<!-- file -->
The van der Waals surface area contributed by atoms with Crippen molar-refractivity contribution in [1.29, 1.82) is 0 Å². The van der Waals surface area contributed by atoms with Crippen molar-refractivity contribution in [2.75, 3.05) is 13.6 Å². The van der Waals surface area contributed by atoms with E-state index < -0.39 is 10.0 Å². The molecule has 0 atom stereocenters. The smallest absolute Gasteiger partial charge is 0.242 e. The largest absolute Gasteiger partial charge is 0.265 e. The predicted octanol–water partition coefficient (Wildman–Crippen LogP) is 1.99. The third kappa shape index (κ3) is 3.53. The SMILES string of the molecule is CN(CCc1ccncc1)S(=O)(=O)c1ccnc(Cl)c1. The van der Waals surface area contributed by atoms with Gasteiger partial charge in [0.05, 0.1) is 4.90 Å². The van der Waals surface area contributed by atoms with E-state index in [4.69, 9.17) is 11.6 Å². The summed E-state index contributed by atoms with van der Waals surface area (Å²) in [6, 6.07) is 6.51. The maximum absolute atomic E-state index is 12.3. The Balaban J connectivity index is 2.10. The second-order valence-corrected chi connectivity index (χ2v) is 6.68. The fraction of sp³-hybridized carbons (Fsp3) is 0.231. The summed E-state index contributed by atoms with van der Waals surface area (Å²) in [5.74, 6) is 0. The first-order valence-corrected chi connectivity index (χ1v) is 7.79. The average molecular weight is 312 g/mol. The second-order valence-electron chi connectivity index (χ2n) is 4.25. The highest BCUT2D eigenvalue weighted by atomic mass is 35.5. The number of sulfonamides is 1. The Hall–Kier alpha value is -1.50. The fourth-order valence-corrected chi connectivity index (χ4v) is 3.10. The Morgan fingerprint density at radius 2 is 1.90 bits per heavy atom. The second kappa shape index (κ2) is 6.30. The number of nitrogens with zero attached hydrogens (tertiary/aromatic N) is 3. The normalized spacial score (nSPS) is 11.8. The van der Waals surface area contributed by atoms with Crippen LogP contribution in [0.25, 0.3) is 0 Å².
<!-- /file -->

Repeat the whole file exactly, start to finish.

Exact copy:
The van der Waals surface area contributed by atoms with Crippen molar-refractivity contribution in [1.29, 1.82) is 0 Å². The van der Waals surface area contributed by atoms with Crippen molar-refractivity contribution in [2.75, 3.05) is 13.6 Å². The van der Waals surface area contributed by atoms with E-state index < -0.39 is 10.0 Å². The molecule has 0 atom stereocenters. The smallest absolute Gasteiger partial charge is 0.242 e. The largest absolute Gasteiger partial charge is 0.265 e. The predicted octanol–water partition coefficient (Wildman–Crippen LogP) is 1.99. The third kappa shape index (κ3) is 3.53. The SMILES string of the molecule is CN(CCc1ccncc1)S(=O)(=O)c1ccnc(Cl)c1. The van der Waals surface area contributed by atoms with Gasteiger partial charge in [0.05, 0.1) is 4.90 Å². The van der Waals surface area contributed by atoms with E-state index in [4.69, 9.17) is 11.6 Å². The summed E-state index contributed by atoms with van der Waals surface area (Å²) in [6, 6.07) is 6.51. The maximum absolute atomic E-state index is 12.3. The Balaban J connectivity index is 2.10. The second-order valence-corrected chi connectivity index (χ2v) is 6.68. The fraction of sp³-hybridized carbons (Fsp3) is 0.231. The summed E-state index contributed by atoms with van der Waals surface area (Å²) in [5.74, 6) is 0. The first-order valence-corrected chi connectivity index (χ1v) is 7.79. The average molecular weight is 312 g/mol. The second-order valence-electron chi connectivity index (χ2n) is 4.25. The highest BCUT2D eigenvalue weighted by atomic mass is 35.5. The number of sulfonamides is 1. The Hall–Kier alpha value is -1.50. The fourth-order valence-corrected chi connectivity index (χ4v) is 3.10. The Morgan fingerprint density at radius 2 is 1.90 bits per heavy atom. The second kappa shape index (κ2) is 6.30. The number of nitrogens with zero attached hydrogens (tertiary/aromatic N) is 3. The normalized spacial score (nSPS) is 11.8. The van der Waals surface area contributed by atoms with Crippen LogP contribution in [0.25, 0.3) is 0 Å².